Monthly Archives: September 2011

12 Days in Paris: Day 2

For our second day in Paris, we only had one cultural activity on the agenda, the Louvre.  Since we had both seen the great art trifecta on previous visits (the Mona Lisa, Winged Victory, and Venus de Milo), our only objectives were to visit the newly renovated Greek rooms (Charles’ pick) and Napoleon’s apartment (my pick).  We got very lost trying to find both, but we didn’t mind because exploring the museum was the main idea.  All of the rooms were magnificent!

The Louvre. Photo by Barbara J. Rosen

Downstairs at the Louvre. Photo by Barbara J. Rosen

After several hours of wandering around, we were very ready for lunch.  We settled upon the Louvre’s international food court for a fast and semi-reasonably priced meal.  I ordered from the French station, since we were in France and French food is one of my favorite cuisines.

This meal was not super exciting, but it served its purpose and the mini bottle of olive oil/vinegar dressing was adorable.

Following our late lunch, we visited the mall under the Louvre, stopping at the Mac store to check an address online, and of course visiting the museum gift store.  We left the Louvre and walked along the parallel Rue de Rivoli, where I showed Charles Angelina’s tea salon and the Philippe Starck renovated Maurice Hotel.  We then switched over to the Rue du Faubourg Saint-Honoré, which has very fashionable shops and great people watching.  Our first stop was Colette, the original concept store and the coolest shop I’ve ever seen (concept stores are trendy lifestyle stores that sell everything from clothing to music, books, perfume, candles, the latest high tech gadgets, etc…).

I was excited to see the new Beirut album among the selection of highly curated CDs. Colette buyers have good taste.

Our next stop was the Hermes flagship store.  I looked at scarfs and sampled some perfumes, but I didn’t buy anything because the Euro was killing me and the NY stores have the same selection (this was an ongoing theme on our shopping excursions as I realized that almost all of my favorite French products are now available in NY for practically the same prices).

(Old) Hermes Window. Photo by Barbara J. Rosen

After Hermes we walked over to the Place Vendome, which is a big square known for the famous jewelry stores.  It is also the location of the Ritz Hotel, where Princess Diana had her last meal.  I wanted to visit the Hemingway Bar, but it didn’t open until cocktail hour.  Although the bar was closed, I enjoyed walking through the ground floor sitting rooms, which were quiet/empty and a relaxing change from the Louvre and Rue de Rivoli.  We tried to visit the nearby famous toyshop Au Nain Bleau, but it was closed for renovation (Time Out Guide DOUBLE FAIL).

Place Vendome. Photo by Barbara J. Rosen

Relaxing at the Ritz

By dusk we were tired of walking and decided it was a good time for a bateaux mouche cruise/tour of the Seine.  Bateaux mouche is both a name for a type of boat tour and the oldest company that operates such tours.  I was a bit confused about the launch point for Bateaux Mouche, so we walked in the opposite direction and eventually settled for a Vedettes de Pont-Neuf boat instead.  At 13 Euros, the tour was slightly more than Bateaux Mouche, but the boat was festively decorated with flower garlands and old fashion streetlights (a little hokey, but pretty).  This was my third time taking a Seine boat cruise, but it was the first time I’ve actually listened to the guide and I learned a lot about the history of the buildings and bridges of Paris.  The tour also helped me get a bearing on the geography of the city.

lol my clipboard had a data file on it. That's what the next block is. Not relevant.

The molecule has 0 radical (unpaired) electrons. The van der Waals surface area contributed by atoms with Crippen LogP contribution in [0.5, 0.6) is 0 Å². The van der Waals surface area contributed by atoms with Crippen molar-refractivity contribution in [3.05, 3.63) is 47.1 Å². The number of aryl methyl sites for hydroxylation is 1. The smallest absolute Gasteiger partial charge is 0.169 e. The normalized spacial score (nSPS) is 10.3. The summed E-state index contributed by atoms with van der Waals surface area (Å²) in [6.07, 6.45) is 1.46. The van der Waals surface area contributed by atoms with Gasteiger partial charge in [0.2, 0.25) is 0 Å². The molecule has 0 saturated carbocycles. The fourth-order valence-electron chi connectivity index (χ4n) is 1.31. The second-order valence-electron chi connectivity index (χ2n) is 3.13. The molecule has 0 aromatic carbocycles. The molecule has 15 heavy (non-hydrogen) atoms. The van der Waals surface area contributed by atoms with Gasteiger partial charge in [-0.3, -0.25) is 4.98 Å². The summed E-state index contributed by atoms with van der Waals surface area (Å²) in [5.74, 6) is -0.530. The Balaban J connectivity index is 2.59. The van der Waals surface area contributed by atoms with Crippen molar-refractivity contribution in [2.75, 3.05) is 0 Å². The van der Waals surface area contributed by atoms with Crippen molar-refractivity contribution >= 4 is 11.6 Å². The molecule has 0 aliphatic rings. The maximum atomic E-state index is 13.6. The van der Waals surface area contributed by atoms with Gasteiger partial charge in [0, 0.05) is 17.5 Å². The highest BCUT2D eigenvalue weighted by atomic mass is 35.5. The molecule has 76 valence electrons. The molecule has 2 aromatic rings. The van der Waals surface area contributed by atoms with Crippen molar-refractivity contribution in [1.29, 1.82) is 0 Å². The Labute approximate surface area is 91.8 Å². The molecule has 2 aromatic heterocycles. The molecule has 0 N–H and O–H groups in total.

Bateaux Mouche in the Seine. Photo by Barbara J. Rosen

When the boat tour ended, it was dinnertime and we decided upon Chez Omar, my favorite couscous restaurant in Paris.  Chez Omar is a little inauthentic because the décor resembles a traditional French brasserie, but the food is delicious and very well priced.  I ordered merguez (spicy lamb sausage), which came with couscous, vegetable stew, and spicy harissa sauce.  The restaurant offers free refills of the couscous and vegetable stew, but I didn’t get it because the portions were more than generous.

Chez Omar

I assure you, this meal tasted better than it looks.

After dinner we headed back to my friend’s apartment in the 10th arrondissemont (= neighborhood) and went for a nightcap at the local hangout Chez Prune.  The star attraction of the 10th is the Canal St. Martin and Chez Prune was one of the first bars to open facing it.  The neighborhood is now very trendy and the bar is considered the bobos (bourgeois bohemians) headquarters, so sitting and people watching made for a relaxing and entertaining way to end the day.

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Happy New Year!

Shana tova (a good year) to all of my Jewish readers and anyone else who may be celebrating this week!  May 5772 be the best and sweetest year to come!

Columbian desserts

French desserts

p.s. I deleted my stock photos of apples and honey (traditional Rosh Hashanah foods), so these Latin American and French pastries will have to do.

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12 Days in Paris: Day 1

Bonjour!  I recently came back from a twelve-day trip to Paris and I thought I would share some of the highlights with you.  The purpose is really for me to have a journal of what I did, but I also thought it might be interesting for my many blog readers (joking…there are hardly any).  The first six days I was with my now ex-boyfriend Charles and the last six days I was with one of my best friends.  I should mention that I’ve spent a lot of time in Paris (both on family vacations and study abroad), so I had done most of the famous touristy things already.  Charles and my friend were not as familiar with Paris, so I went with them to some of the “must see” sites, but very selectively, as you shall see below.

DAY 1: